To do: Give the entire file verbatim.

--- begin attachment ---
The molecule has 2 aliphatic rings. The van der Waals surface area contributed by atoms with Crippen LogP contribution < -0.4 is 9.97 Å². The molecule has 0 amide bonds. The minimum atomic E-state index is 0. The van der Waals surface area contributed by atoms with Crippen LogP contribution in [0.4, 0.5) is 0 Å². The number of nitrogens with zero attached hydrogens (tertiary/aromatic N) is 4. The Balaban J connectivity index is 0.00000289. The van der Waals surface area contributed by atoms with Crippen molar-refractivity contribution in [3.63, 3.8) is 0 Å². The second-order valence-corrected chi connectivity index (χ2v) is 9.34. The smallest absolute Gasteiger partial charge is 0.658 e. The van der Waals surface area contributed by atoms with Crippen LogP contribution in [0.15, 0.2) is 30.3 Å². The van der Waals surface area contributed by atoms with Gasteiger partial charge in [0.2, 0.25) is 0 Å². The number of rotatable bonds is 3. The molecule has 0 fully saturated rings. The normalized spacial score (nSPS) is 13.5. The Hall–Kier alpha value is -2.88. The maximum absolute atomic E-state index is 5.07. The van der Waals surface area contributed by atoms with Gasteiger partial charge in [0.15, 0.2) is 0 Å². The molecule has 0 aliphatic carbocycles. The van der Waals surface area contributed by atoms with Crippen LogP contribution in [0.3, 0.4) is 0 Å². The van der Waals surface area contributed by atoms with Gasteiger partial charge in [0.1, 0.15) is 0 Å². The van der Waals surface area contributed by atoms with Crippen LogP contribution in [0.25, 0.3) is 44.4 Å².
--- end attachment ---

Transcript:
The molecule has 2 aliphatic rings. The van der Waals surface area contributed by atoms with Crippen LogP contribution < -0.4 is 9.97 Å². The molecule has 0 amide bonds. The minimum atomic E-state index is 0. The van der Waals surface area contributed by atoms with Crippen LogP contribution in [0.4, 0.5) is 0 Å². The number of nitrogens with zero attached hydrogens (tertiary/aromatic N) is 4. The Balaban J connectivity index is 0.00000289. The van der Waals surface area contributed by atoms with Crippen molar-refractivity contribution in [3.63, 3.8) is 0 Å². The second-order valence-corrected chi connectivity index (χ2v) is 9.34. The smallest absolute Gasteiger partial charge is 0.658 e. The van der Waals surface area contributed by atoms with Crippen LogP contribution in [0.15, 0.2) is 30.3 Å². The van der Waals surface area contributed by atoms with Gasteiger partial charge in [0.2, 0.25) is 0 Å². The number of rotatable bonds is 3. The molecule has 0 fully saturated rings. The normalized spacial score (nSPS) is 13.5. The Hall–Kier alpha value is -2.88. The maximum absolute atomic E-state index is 5.07. The van der Waals surface area contributed by atoms with Gasteiger partial charge in [0.15, 0.2) is 0 Å². The molecule has 0 aliphatic carbocycles. The van der Waals surface area contributed by atoms with Crippen LogP contribution in [0.3, 0.4) is 0 Å². The van der Waals surface area contributed by atoms with Gasteiger partial charge in [0.1, 0.15) is 0 Å². The van der Waals surface area contributed by atoms with Crippen LogP contribution in [0.25, 0.3) is 44.4 Å².